Boot Repair Disk

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© Lead Image © Spacejunkie, photocase.com

© Lead Image © Spacejunkie, photocase.com

Article from Issue 200/2017
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Sometimes things go wrong when you are installing an operating system on a hard disk drive or SSD. A boot repair disk gets your boot configuration back on its feet, quickly.

The boot process for computers has become massively more complicated in recent years. Unified Extensible Firmware Interface (UEFI) has largely replaced the traditional BIOS, while increasingly large storage devices require new types of partitioning.

The configuration options of bootloaders such as GRUB 2 have thus been massively extended; even minor changes to the system can cause start-up problems. In the worst case, you will be left sitting in front of a black screen with a flashing cursor without the operating system having booted.

In this situation Boot Repair Disk provides invaluable assistance: The operating system, based on the lean Lubuntu 14.04 LTS with the LXDE desktop takes care of damaged boot configurations even in heterogeneous environments, repairing them automatically at the push of a button.

Ready, Steady, Boot

Boot Repair Disk [1] is available as an ISO image of approximately 642MB for 64-bit architectures, or as 627MB 32-bit variant. Thus, you can burn both versions of the operating system on a CD, which you can use even on legacy hardware without a DVD drive. Alternatively, you can use UNetbootin [2] to transfer the image to a USB stick for use on computers without an optical drive. In our lab, we were unable to write a bootable image to a stick with the on-board tools.

After setting up the image, boot the computer from the corresponding media, and choose the bottom entry in the boot manager Boot Repair Disk session. Within a short time, the system starts and immediately launches the Boot Repair software on a very plain LXDE desktop before proceeding with a system scan. Then the program's control dialog appears (Figure 1).

Figure 1: The Boot Repair window is totally uncluttered.

Under normal circumstances, you will just want to press the large button labeled Recommended repair to initiate an automatic reconstruction of damaged system components such as the master boot record (MBR) and boot manager. If you first need accurate data on the mass storage media, but do not want to make any modifications for the time being, then click instead on Create a BootInfo summary. In addition, the window also offers advanced configuration options, which you can access by clicking on Advanced options.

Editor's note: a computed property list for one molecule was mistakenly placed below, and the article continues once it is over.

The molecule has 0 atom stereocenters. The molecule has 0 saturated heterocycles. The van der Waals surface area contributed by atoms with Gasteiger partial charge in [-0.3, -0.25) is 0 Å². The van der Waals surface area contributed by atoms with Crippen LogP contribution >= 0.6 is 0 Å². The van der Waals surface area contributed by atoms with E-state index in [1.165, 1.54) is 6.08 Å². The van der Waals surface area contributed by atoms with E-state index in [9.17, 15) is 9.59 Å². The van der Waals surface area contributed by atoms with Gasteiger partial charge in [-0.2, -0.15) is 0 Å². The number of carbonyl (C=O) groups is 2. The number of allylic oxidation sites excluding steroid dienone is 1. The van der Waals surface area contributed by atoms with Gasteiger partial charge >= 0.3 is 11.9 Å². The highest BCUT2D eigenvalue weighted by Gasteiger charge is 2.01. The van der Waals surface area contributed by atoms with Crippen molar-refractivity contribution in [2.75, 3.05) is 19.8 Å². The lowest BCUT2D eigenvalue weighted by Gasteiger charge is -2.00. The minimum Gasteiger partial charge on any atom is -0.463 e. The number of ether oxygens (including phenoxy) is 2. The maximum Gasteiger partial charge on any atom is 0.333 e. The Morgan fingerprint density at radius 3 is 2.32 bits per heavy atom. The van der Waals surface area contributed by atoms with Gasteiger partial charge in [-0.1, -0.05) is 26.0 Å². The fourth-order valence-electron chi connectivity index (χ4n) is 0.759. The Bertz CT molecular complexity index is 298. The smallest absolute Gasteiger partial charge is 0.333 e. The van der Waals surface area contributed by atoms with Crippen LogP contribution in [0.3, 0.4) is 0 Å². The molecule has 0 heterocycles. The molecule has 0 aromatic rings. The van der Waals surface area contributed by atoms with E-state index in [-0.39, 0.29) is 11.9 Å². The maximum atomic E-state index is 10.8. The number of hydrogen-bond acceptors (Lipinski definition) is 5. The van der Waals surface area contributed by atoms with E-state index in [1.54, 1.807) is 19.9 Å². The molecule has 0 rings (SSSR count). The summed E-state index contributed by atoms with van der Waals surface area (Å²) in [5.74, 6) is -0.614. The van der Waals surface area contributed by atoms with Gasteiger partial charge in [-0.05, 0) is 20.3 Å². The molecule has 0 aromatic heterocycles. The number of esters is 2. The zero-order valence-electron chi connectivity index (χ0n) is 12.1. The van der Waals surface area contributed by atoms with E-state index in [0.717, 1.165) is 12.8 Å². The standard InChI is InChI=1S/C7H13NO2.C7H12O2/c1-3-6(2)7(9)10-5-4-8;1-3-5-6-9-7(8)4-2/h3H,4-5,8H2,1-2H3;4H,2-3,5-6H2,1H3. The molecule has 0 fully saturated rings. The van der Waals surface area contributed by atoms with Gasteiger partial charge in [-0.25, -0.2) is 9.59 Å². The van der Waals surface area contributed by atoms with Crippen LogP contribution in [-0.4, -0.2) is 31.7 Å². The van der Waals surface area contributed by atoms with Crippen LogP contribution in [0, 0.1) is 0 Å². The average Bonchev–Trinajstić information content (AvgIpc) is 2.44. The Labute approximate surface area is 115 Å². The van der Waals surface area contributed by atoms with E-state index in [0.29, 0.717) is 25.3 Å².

The window then expands to include a configuration dialog for the GRUB bootloader (Figure 2), which groups various options in tab groups and grays any inaccessible tabs. In the first tab Main options, you can only configure a few basic settings for GRUB 2; you will see that the tool has already activated the option for reinstalling the bootloader. In addition, you can trigger an automated filesystem repair; Boot Repair gives you the option of reanimating a damaged MBR if necessary.

Figure 2: Numerous startup parameters can be set in the advanced options.

As an important additional option, the dialog offers the possibility to make a backup of the partition table, boot sector, and all logfiles so that you can reconstruct the old data later in case of problems. If you enable the Restore MBR option, Boot Repair grays the following tabs GRUB location and GRUB options and instead enables the MBR options dialog. In the second tab from the left, labeled GRUB location, you can define where GRUB 2 is installed. You can either select all mass storage media or a specific disk, which you choose in a selection box. You can also specify which operating system the bootloader should load as the default.